Glaucoma Awareness Month

By Brandi Bailey

January 17, 2013 Updated Jan 18, 2013 at 1:57 AM EDT

(WBNG Binghamton) It's estimated that more than two million American's have glaucoma. Only half are aware they have the disease.

Glaucoma is a disease involving pressure inside the eye, typically caused by damage to the optic nerve. It can be tricky to pin point.

"We can sometimes have a low pressure and have glaucoma, or we can have a high pressure and have glaucoma," said Dr. Angela Marx with Robert's Eyecare Associates.

There are several factors that go into diagnosing the disease, but with no real warning signs, doctors can only control certain aspects.

"The only factor we can control is the eye pressure which is why we treat that with drops. There are certain people at higher risk... African American's typically have it more often than Caucasians, but anyone can get it," Marx said.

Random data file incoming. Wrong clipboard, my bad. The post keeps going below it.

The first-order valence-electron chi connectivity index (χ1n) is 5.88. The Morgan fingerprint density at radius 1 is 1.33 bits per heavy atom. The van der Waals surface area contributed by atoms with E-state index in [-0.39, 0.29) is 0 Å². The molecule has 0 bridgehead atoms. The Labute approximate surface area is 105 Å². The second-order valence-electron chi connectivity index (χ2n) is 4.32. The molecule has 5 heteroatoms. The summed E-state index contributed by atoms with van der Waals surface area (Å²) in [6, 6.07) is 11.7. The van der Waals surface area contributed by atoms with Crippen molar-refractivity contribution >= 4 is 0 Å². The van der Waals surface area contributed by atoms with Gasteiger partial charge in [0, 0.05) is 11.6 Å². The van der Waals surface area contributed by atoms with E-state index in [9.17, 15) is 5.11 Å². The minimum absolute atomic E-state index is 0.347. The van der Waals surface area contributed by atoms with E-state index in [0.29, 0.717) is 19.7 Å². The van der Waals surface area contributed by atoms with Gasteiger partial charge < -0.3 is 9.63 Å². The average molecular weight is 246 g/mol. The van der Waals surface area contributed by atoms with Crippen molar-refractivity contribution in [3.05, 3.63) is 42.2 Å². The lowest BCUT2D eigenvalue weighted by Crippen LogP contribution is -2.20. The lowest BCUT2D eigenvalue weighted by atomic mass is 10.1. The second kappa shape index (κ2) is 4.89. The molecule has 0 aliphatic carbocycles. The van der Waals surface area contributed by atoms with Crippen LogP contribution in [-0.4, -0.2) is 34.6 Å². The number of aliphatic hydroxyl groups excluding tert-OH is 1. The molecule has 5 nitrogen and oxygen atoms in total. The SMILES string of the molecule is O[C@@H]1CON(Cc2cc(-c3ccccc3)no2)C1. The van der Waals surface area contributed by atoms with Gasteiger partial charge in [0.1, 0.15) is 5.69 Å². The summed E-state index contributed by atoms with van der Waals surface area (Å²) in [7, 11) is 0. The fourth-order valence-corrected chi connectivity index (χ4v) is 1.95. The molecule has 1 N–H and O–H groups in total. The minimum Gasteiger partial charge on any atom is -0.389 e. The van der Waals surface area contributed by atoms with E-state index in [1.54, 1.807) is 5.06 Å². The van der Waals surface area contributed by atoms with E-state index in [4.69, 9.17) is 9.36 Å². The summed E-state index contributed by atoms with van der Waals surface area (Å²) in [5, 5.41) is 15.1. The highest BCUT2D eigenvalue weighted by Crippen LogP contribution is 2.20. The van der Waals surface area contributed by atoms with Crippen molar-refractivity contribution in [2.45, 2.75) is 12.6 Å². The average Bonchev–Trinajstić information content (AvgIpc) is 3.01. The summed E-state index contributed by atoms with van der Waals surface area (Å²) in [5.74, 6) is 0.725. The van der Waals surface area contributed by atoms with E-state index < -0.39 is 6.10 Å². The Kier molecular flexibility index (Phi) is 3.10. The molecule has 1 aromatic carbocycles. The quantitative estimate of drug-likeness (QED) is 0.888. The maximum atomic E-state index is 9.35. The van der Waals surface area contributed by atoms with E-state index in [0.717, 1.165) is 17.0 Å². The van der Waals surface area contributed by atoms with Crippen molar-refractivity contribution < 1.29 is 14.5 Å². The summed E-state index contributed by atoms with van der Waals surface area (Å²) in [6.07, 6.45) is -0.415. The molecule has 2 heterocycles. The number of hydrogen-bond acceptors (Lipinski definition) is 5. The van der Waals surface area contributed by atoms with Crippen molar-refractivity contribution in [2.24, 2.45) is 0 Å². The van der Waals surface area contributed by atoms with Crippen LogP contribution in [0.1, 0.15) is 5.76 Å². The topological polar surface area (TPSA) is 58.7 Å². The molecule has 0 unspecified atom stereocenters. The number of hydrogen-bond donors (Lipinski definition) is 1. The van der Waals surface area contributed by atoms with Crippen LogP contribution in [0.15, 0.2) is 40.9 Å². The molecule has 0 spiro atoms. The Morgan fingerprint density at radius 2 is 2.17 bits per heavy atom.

Early signs of the disease are small, and when they are noticeable, it's often too late.

"You loose your peripheral vision first with glaucoma so people don't tend to notice their missing the sides of their vision," Marx said.

"If someone does not get the proper treatment you can go blind from glaucoma, but at that point you've started to realize something is wrong," he said.

Doctors stress the importance of annual eye exams for early detection to increase the effectiveness of treatment. There is no cure for glaucoma.

According to the World Health Organization, glaucoma is the world's second leading cause of blindness.